350 million people downloaded insecure browser extensions over two years

From hundreds of millions that contain malware to other vulnerable extensions, the Chrome Web Store is full of issues.

Browser extensions are a key part of how we navigate the web. They’re designed to help support our browsing, adding functionalities and abilities that we otherwise wouldn’t get from apps out of the box like Google Chrome.

But the more that a browser can be customized, the more opportunities there are for issues to arise – and vulnerabilities to be exploited.

That’s a real concern – and a valid one, according to new analysis by researchers at Stanford University who have harnessed historical data from analysts ChromeStats.

Google Chrome dominates the desktop browser market with a 66% market share, and the Chrome Web Store is where those users download their browser extensions.

In all, the Chrome Web Store hosts nearly 125,000 extensions catering to over 1.6 billion users worldwide.

Yet analysis shows that a worrying number of those extensions either harbor malware or are so outdated when it comes to security that they can pose risks for users who have installed them.

A large-scale problem

The researchers highlighted what they deemed “Security Noteworthy Extensions,” which are those that contain malware, violate Chrome Web Store policies, or are vulnerable to exploitation by bad actors.

In all, the academics discovered more than 26,000 extensions they believed had issues inherent in them, with around 15,400 of them violating privacy rules. A further 10,400 or so contained malware that could harm users.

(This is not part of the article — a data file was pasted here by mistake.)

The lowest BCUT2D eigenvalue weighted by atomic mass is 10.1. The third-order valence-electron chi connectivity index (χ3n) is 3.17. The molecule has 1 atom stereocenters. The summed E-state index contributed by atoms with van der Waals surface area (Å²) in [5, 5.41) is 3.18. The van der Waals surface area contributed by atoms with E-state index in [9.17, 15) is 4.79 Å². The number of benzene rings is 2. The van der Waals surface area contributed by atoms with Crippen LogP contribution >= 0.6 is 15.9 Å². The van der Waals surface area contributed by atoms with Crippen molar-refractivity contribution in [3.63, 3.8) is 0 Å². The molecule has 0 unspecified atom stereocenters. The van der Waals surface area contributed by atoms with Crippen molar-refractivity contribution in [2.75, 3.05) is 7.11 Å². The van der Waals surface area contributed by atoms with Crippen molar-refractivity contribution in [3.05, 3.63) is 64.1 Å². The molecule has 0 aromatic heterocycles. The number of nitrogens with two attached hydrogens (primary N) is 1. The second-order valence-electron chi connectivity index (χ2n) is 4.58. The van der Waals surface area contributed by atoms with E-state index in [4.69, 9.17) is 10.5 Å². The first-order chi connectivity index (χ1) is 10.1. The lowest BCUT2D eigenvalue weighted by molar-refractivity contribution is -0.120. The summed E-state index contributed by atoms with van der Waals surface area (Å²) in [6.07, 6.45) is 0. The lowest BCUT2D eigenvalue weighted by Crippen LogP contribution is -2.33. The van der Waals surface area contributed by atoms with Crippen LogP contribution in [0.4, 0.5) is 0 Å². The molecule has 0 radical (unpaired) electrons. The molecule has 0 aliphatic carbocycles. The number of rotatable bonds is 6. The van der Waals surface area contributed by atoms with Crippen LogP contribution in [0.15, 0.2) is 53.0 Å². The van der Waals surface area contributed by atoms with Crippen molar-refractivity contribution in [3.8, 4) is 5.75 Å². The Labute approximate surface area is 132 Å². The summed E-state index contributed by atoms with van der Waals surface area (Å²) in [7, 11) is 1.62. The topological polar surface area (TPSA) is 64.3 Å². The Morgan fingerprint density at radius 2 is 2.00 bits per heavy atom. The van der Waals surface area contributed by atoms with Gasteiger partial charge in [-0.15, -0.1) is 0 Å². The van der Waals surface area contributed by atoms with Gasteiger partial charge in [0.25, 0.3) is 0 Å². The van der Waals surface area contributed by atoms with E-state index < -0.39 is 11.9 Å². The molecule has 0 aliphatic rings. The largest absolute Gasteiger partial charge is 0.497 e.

While users might hope that action would be taken to quickly identify those vulnerable or malware-containing extensions and remove them from the store, the reality was somewhat different.

The researchers discovered that the average malware-harboring extension remained in the store for 380 days, while vulnerable extensions existed for far longer – 1,248 days on average.

“This is extremely problematic, as such extensions put the security and privacy of their users at risk for years,” the academics wrote.

Given the time that those issue-causing extensions have existed on the Chrome Web Store, the main outlet for people to download extensions to the world’s most popular web browser, it’s perhaps unsurprising that a large number of users have been affected.

More than 346 million people worldwide have installed at least one of the extensions with issues in the last three years, according to the researchers, with 280 million users using extensions containing malware.

Tackling the issue

“We assume that those users are unaware of using SNE [Security Noteworthy Extensions],” the researchers write.

“Given both the extremely large number of impacted users and the fact that [they] stay in the CWS [Chrome Web Store] for years, [they] are a major problem and need to be removed as quickly as possible from the CWS.”

The researchers worry that although Google is scanning extensions as they enter the Chrome Web Store, it appears that they are not proactively checking for vulnerable extensions that already exist in the store and have managed to slip through the net.

The researchers believe that future work to tackle this would be beneficial for the safety of all users. This may help avoid some of the major concerns that the researchers have raised, including the fact that many longstanding extensions habour malware.

“We found one malware-containing extension that stayed in the CWS for 3,105 days (8.5 years!),” the researchers wrote.

The extension, called “TeleApp,” was last updated on December 13th, 2013, and was found to contain malware on June 14th, 2022.

Another extension – “No More Holidays” – was also a longstanding concern. It was last updated on May 17th, 2012, and was found to have a policy violation only on March 9th, 2023, after almost 11 years of being available.

The preponderance of these vulnerable extensions means that users need to be more cautious than ever about what they install on their devices and through their browsers. Users should also carefully check whether they need an extension or not before adding it to Chrome.